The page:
2020 Market Returns Last Six Months
Figure 3 | Source: Chaikin Analytics
I’m going to back this up again to a six-month timeframe in Figure 3. Over the last six months, you still see the Russell 2000 and the small caps leading the way. And if you looked at this, and you’ll look just at the last six months, you’d think, “My goodness, the Small Caps were the place to be in 2020.” But not so fast.
Figure 4 | Source: Chaikin Analytics
If you back it up to year-to-date, in Figure 4, check this out. From a year-to-date perspective, look what’s down here at the bottom. S&P 600 small Cap, Russell 2000 wound up here in the middle.
Let’s think about this. Over six months, the Russell 2000 and the Small Cap was up 37% and 35%, respectively, yet year-to-date they wound up, Small Cap, up only 9.79%, and Russell 2000 up 18.34%. That means all gains in these indices for the year came in the last quarter of the year.
2020 Fourth Quarter Skepticism
Now, many people were very skeptical about the fourth quarter of this year. Of course, we had a very contentious election. There was a lot of drama over COVID-19 and the pandemic, and rightly so in both cases. So, many people were nervous. Well, what happened in the fourth quarter? We had a Biden victory, and then we had a vaccine. Not just one vaccine, but multiple vaccines for COVID-19.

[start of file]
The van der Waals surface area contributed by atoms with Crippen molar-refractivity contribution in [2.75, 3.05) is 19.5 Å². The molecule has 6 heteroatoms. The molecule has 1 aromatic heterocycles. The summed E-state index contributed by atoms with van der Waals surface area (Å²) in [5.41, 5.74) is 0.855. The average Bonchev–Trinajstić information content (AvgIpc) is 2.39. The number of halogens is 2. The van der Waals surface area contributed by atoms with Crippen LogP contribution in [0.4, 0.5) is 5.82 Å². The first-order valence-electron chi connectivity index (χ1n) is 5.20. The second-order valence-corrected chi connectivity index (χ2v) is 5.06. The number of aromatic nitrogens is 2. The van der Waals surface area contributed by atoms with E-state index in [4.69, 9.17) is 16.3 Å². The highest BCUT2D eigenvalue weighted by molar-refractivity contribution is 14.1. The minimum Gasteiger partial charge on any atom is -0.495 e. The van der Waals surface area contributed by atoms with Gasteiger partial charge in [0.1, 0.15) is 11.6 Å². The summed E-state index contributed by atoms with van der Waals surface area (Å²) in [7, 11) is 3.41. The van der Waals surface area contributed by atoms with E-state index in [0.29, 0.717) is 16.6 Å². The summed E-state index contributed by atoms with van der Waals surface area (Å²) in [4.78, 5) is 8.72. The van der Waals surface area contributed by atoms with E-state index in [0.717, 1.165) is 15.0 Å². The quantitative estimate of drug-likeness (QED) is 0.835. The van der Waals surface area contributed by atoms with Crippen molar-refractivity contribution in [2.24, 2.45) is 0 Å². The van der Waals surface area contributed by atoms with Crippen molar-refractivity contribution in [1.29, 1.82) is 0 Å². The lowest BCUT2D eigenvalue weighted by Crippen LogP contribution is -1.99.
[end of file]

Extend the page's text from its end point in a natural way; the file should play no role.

Vaccine Rollout and Market Sentiment
Now, the rollout of the vaccine has not been as fast as anybody had hoped. However, when we look at what the market is doing today, I believe the majority of why the market is moving ahead, as fast as it is, has to do more with the vaccine than it does with anything in our political landscape.
The Consumer is King, and the Markets Know It
I’ve said this for the last two months, and I’m going to continue to repeat this because it’s the truth. The truth is that you and I, the consumer in the United States, we hold the power to fuel this economy. It’s what we do every day. It’s how we live and what we spend that drives our economy. 70% of our gross domestic product, our GDP, is consumer spending.
Then about 15% is corporate spending, and another 15% is government spending. So the markets have taken off as fast as they have because there is hope that this vaccine will allow the consumer to get back to normal life. To get out and travel, go out to eat, and go shopping.
So many of you that I’ve talked to throughout the year have said, “Gosh, I just can’t wait to get back out.” There is a lot of pent up demand out there.
More Housing Info
I mentioned earlier that home prices up 8.4% for the year, but check this one out. Home sales were up 16% in 2020. In the greater Kansas city area, most homes for sale are selling within weeks, if not days. And many of them at higher than the asking price.
The Fed and Interest Rates